The page cache is stored in RAM. In principle, it can fill the entire physical memory. The reason that it does not, is that memory is also used for other purposes.
"Anonymous" (swap-backed) memory allocations compete with the file-backed allocations of the page cache. The two are balanced by the memory management code. The exact behaviour of the memory management is ferociously complicated. When there is no free RAM for a new page allocation, Linux will choose whether to evict an old swap-backed page, or an old file-backed page. The balance of this choice can be tuned using the
vm.swappiness configuration value.
Some architectures supported by Linux are starved for virtual address space (only 32 or even 31 bits :-). This does not limit the size of the page cache. The page cache is explicitly written to support using temporary virtual mappings. Look at the primary source: https://www.kernel.org/doc/html/latest/vm/highmem.html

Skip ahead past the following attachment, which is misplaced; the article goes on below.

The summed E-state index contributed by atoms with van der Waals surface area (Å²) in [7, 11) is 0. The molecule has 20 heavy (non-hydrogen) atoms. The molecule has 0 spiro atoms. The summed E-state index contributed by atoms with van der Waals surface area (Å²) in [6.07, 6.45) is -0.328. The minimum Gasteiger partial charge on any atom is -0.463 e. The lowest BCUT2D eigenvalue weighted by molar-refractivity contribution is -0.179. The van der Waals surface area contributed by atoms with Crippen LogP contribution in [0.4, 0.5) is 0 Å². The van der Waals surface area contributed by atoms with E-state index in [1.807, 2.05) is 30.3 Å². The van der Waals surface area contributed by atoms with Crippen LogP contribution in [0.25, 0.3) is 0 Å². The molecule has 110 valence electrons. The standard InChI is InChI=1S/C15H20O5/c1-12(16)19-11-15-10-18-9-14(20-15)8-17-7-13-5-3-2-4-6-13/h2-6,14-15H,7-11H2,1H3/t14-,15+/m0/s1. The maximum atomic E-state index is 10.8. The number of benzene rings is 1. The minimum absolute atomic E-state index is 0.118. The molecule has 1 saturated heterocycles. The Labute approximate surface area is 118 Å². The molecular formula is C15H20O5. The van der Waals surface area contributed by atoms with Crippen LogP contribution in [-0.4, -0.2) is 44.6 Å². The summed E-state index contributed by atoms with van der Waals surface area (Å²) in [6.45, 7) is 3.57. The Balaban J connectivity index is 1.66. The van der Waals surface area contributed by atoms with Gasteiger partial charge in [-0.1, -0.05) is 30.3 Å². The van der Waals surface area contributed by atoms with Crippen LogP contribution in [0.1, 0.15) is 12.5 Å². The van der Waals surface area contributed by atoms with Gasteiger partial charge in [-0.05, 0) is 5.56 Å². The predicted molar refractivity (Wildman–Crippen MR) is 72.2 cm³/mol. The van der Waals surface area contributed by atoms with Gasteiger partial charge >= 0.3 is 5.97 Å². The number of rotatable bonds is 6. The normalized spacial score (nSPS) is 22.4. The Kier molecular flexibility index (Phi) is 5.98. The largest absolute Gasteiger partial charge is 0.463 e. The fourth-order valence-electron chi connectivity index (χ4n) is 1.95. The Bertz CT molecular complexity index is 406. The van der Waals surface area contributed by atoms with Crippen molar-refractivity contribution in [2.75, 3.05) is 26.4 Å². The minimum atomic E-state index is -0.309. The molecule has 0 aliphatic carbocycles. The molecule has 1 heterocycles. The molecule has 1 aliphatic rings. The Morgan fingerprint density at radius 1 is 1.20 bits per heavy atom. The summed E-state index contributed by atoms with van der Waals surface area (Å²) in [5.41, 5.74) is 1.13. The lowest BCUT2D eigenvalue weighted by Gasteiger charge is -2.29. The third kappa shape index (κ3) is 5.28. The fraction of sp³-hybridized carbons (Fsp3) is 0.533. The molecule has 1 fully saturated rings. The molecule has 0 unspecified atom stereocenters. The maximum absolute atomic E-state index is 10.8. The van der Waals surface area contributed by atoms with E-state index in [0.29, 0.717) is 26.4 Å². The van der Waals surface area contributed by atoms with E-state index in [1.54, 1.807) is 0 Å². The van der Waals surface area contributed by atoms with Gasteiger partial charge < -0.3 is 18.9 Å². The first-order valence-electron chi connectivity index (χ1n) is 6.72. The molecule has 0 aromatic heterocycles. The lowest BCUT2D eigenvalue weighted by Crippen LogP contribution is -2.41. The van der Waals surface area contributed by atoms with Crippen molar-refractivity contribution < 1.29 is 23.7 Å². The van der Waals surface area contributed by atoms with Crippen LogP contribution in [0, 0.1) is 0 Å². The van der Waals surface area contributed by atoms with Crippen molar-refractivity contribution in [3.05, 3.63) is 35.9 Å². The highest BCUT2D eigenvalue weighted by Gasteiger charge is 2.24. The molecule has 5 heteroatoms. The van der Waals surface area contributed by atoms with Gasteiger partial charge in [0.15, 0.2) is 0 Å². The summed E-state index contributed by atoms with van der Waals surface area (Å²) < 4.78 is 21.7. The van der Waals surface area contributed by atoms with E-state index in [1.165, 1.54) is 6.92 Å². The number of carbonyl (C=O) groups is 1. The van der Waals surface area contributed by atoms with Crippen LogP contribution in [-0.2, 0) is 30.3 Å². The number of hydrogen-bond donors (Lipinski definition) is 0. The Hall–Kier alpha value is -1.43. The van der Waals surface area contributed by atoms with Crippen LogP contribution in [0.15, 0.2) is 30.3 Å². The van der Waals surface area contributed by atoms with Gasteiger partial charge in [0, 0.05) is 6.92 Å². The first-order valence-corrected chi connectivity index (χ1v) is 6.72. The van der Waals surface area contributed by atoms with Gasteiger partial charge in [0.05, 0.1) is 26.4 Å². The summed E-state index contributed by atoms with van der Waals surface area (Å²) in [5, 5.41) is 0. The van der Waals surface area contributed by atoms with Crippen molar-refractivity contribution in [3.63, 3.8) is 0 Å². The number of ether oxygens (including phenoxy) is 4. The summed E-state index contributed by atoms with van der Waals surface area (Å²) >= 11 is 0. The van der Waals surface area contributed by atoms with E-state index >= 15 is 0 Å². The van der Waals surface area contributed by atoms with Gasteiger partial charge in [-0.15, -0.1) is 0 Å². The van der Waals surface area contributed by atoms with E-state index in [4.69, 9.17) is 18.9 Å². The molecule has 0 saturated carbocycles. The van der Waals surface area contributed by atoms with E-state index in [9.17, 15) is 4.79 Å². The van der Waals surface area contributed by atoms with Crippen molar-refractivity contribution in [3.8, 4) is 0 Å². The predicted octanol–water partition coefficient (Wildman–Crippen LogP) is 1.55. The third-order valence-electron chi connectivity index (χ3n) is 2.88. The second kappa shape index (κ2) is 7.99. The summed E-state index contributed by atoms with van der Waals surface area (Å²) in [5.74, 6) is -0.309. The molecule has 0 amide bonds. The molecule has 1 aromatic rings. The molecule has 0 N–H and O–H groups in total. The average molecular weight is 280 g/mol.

Other uses of memory are
unevictable non-cache allocations. E.g. the kernel code. These allocations also include in-kernel allocations made with
kmalloc(), which are (mostly?) shown as "slab" allocations. There are other types as well.
An example of unevictable memory allocations which can grow very large overall, are kernel network buffers.
- the "watermark" memory. This is reserved, to make progress in memory management while under pressure. For example, I believe these reserves may be used when the watermark is reached, and some memory is required in to write an old anonymous page to swap, to make space for something else. Typically the reserves might be 1-3% of memory (and less on larger systems). How large are the "watermark" memory reservations on my system? The reason why this might appear as large as 3% on a small system, has to do with "transparent huge pages".